CURRY: And you've seen, as a wife of a senator, what that job does to the men elected to it.

MCCAIN: I would challenge anybody who has a question about his age to come travel with us for a day, on the campaign, because I have to pull off sometimes. He's too much for me. This is about experience. This is a man, who not only has experience, but has the, the, the compass that his life's skills and his life experiences have given him.

CURRY: Can't take away the numbers. 71?

MCCAIN: Oh he's...I'm 53 and he's much younger than I am, I can tell you.

(Curry laughs)

CURRY: Really?

MCCAIN: Yes!

CURRY: In what way?

MCCAIN: Oh he, listen, he's gonna hike the Grand Canyon again, this summer, with our sons. I'm not gonna go. I'll freely tell you right now. He's, he's just a ball of fire.

CURRY: It's six months to go before the election, you talk about that none of the nasty kind of campaign that we've been seeing will come from your side. But are you prepared for the next six months, knowing that, that's how it generally does go?

MCCAIN: Well I'm never ready for those kinds of things, particularly when it involves my children but I can tell you that having been through this before I'm glad, I'm actually glad, grateful that I've been through it before. Because if things do turn that way, from the other side, I would hope that I would behave the same way I did before and that is with grace and dignity. And, and rise above it.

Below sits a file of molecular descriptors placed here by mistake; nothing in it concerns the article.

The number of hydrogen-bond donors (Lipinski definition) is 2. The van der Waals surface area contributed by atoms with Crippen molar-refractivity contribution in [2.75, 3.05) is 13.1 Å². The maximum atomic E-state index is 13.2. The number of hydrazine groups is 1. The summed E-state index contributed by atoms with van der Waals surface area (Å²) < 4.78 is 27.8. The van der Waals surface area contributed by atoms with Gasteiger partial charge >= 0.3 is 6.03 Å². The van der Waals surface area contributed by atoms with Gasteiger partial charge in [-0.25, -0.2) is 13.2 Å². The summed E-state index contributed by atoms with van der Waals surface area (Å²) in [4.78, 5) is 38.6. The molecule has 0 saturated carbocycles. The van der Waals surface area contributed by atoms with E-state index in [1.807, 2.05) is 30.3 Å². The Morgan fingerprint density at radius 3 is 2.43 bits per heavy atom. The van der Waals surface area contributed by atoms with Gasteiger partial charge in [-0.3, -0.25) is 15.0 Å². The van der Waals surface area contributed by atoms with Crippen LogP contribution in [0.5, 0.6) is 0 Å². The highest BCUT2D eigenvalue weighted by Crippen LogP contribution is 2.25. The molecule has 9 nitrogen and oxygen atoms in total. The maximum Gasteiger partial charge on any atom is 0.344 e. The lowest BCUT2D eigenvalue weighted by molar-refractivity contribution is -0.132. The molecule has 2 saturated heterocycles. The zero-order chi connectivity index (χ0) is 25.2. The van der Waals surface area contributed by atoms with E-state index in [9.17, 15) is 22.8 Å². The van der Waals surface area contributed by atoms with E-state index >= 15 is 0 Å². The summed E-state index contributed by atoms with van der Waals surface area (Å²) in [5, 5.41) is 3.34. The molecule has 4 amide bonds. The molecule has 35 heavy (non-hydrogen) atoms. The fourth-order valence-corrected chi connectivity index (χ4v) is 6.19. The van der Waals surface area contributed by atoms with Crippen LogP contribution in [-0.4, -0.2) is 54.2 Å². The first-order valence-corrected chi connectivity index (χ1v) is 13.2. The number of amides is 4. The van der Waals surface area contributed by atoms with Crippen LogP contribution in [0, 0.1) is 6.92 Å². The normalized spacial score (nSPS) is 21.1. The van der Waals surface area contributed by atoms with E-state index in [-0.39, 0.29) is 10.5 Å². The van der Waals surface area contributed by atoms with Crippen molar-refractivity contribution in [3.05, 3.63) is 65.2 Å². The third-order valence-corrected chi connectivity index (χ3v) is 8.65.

CURRY: Even if it doesn't help you win the presidency?

MCCAIN: I believe I can speak for my husband on the same thing. We'd rather not win than have to do that. That's not worth winning for.

CURRY: I also asked Cindy McCain about published reports this week that she and her husband didn't vote for George W. Bush after their bruising campaign loss in 2000. She said that's not true. Meredith?

VIEIRA: Very adamant about those tax returns. A lot of people have been wondering if she's gonna release them. She, quite definitively, said no.

CURRY: She's an extremely wealthy woman. She's reportedly worth something like $100 million. But she, she is adamant that she will never release them because she's not a candidate. She's actually not someone who's a candidate ever to be elected. Anyway.

VIEIRA: Alright Ann, thank you very much. Very interesting. Thank you.

CURRY: Thanks.

Geoffrey Dickens
Geoffrey Dickens
Geoffrey Dickens is the Deputy Research Director at the Media Research Center.